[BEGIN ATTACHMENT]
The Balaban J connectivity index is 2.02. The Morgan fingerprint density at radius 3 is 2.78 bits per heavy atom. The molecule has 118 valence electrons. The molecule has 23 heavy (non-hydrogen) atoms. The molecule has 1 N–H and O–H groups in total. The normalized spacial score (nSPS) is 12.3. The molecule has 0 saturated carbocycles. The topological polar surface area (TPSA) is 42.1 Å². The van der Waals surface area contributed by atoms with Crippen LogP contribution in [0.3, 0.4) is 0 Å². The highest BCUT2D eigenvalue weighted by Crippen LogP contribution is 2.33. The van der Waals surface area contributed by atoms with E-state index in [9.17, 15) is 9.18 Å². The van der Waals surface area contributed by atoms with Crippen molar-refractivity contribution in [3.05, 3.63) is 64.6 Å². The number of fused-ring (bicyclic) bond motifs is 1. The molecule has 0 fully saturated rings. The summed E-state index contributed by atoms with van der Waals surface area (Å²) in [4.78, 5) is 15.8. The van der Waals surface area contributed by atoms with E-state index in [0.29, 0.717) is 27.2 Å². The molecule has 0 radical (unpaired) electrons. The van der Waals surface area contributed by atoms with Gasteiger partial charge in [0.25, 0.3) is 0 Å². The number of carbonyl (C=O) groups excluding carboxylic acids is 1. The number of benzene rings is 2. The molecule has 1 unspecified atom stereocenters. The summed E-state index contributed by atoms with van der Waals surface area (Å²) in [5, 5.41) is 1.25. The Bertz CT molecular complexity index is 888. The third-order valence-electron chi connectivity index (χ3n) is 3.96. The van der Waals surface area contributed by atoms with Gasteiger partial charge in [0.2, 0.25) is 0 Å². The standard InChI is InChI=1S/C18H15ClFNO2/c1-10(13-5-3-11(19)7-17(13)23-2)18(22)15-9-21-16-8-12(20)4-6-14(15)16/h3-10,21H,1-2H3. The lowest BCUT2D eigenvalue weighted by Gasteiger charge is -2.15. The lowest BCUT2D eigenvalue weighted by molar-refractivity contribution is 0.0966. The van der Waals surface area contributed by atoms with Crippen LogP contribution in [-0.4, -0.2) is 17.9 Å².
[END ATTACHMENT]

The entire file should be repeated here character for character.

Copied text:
The Balaban J connectivity index is 2.02. The Morgan fingerprint density at radius 3 is 2.78 bits per heavy atom. The molecule has 118 valence electrons. The molecule has 23 heavy (non-hydrogen) atoms. The molecule has 1 N–H and O–H groups in total. The normalized spacial score (nSPS) is 12.3. The molecule has 0 saturated carbocycles. The topological polar surface area (TPSA) is 42.1 Å². The van der Waals surface area contributed by atoms with Crippen LogP contribution in [0.3, 0.4) is 0 Å². The highest BCUT2D eigenvalue weighted by Crippen LogP contribution is 2.33. The van der Waals surface area contributed by atoms with E-state index in [9.17, 15) is 9.18 Å². The van der Waals surface area contributed by atoms with Crippen molar-refractivity contribution in [3.05, 3.63) is 64.6 Å². The number of fused-ring (bicyclic) bond motifs is 1. The molecule has 0 fully saturated rings. The summed E-state index contributed by atoms with van der Waals surface area (Å²) in [4.78, 5) is 15.8. The van der Waals surface area contributed by atoms with E-state index in [0.29, 0.717) is 27.2 Å². The molecule has 0 radical (unpaired) electrons. The van der Waals surface area contributed by atoms with Gasteiger partial charge in [0.25, 0.3) is 0 Å². The number of carbonyl (C=O) groups excluding carboxylic acids is 1. The number of benzene rings is 2. The molecule has 1 unspecified atom stereocenters. The summed E-state index contributed by atoms with van der Waals surface area (Å²) in [5, 5.41) is 1.25. The Bertz CT molecular complexity index is 888. The third-order valence-electron chi connectivity index (χ3n) is 3.96. The van der Waals surface area contributed by atoms with Gasteiger partial charge in [0.2, 0.25) is 0 Å². The standard InChI is InChI=1S/C18H15ClFNO2/c1-10(13-5-3-11(19)7-17(13)23-2)18(22)15-9-21-16-8-12(20)4-6-14(15)16/h3-10,21H,1-2H3. The lowest BCUT2D eigenvalue weighted by Gasteiger charge is -2.15. The lowest BCUT2D eigenvalue weighted by molar-refractivity contribution is 0.0966. The van der Waals surface area contributed by atoms with Crippen LogP contribution in [-0.4, -0.2) is 17.9 Å².